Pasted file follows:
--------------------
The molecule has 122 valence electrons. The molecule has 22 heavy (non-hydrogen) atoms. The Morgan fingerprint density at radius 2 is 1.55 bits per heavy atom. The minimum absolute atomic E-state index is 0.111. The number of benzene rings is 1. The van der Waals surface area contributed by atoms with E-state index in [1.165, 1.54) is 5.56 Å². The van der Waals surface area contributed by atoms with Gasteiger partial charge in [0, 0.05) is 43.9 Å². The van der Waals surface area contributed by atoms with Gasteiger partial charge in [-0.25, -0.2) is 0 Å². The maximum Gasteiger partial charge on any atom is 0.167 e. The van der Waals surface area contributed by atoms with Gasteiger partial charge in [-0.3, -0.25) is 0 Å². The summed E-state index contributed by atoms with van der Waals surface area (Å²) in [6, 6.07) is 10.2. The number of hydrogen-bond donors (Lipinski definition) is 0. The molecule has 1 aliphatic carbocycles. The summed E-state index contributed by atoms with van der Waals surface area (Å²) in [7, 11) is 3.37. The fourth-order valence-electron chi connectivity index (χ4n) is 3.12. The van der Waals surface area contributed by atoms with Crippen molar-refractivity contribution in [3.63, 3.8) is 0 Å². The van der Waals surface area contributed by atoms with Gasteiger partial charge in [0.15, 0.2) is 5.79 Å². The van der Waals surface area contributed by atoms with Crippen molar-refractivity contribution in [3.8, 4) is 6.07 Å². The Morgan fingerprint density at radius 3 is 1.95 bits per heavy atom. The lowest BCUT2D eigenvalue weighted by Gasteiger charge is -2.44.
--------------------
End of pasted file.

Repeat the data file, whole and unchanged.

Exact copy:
The molecule has 122 valence electrons. The molecule has 22 heavy (non-hydrogen) atoms. The Morgan fingerprint density at radius 2 is 1.55 bits per heavy atom. The minimum absolute atomic E-state index is 0.111. The number of benzene rings is 1. The van der Waals surface area contributed by atoms with E-state index in [1.165, 1.54) is 5.56 Å². The van der Waals surface area contributed by atoms with Gasteiger partial charge in [0, 0.05) is 43.9 Å². The van der Waals surface area contributed by atoms with Gasteiger partial charge in [-0.25, -0.2) is 0 Å². The maximum Gasteiger partial charge on any atom is 0.167 e. The van der Waals surface area contributed by atoms with Gasteiger partial charge in [-0.3, -0.25) is 0 Å². The summed E-state index contributed by atoms with van der Waals surface area (Å²) in [6, 6.07) is 10.2. The number of hydrogen-bond donors (Lipinski definition) is 0. The molecule has 1 aliphatic carbocycles. The summed E-state index contributed by atoms with van der Waals surface area (Å²) in [7, 11) is 3.37. The fourth-order valence-electron chi connectivity index (χ4n) is 3.12. The van der Waals surface area contributed by atoms with Crippen molar-refractivity contribution in [3.63, 3.8) is 0 Å². The van der Waals surface area contributed by atoms with Gasteiger partial charge in [0.15, 0.2) is 5.79 Å². The van der Waals surface area contributed by atoms with Crippen molar-refractivity contribution in [3.8, 4) is 6.07 Å². The Morgan fingerprint density at radius 3 is 1.95 bits per heavy atom. The lowest BCUT2D eigenvalue weighted by Gasteiger charge is -2.44.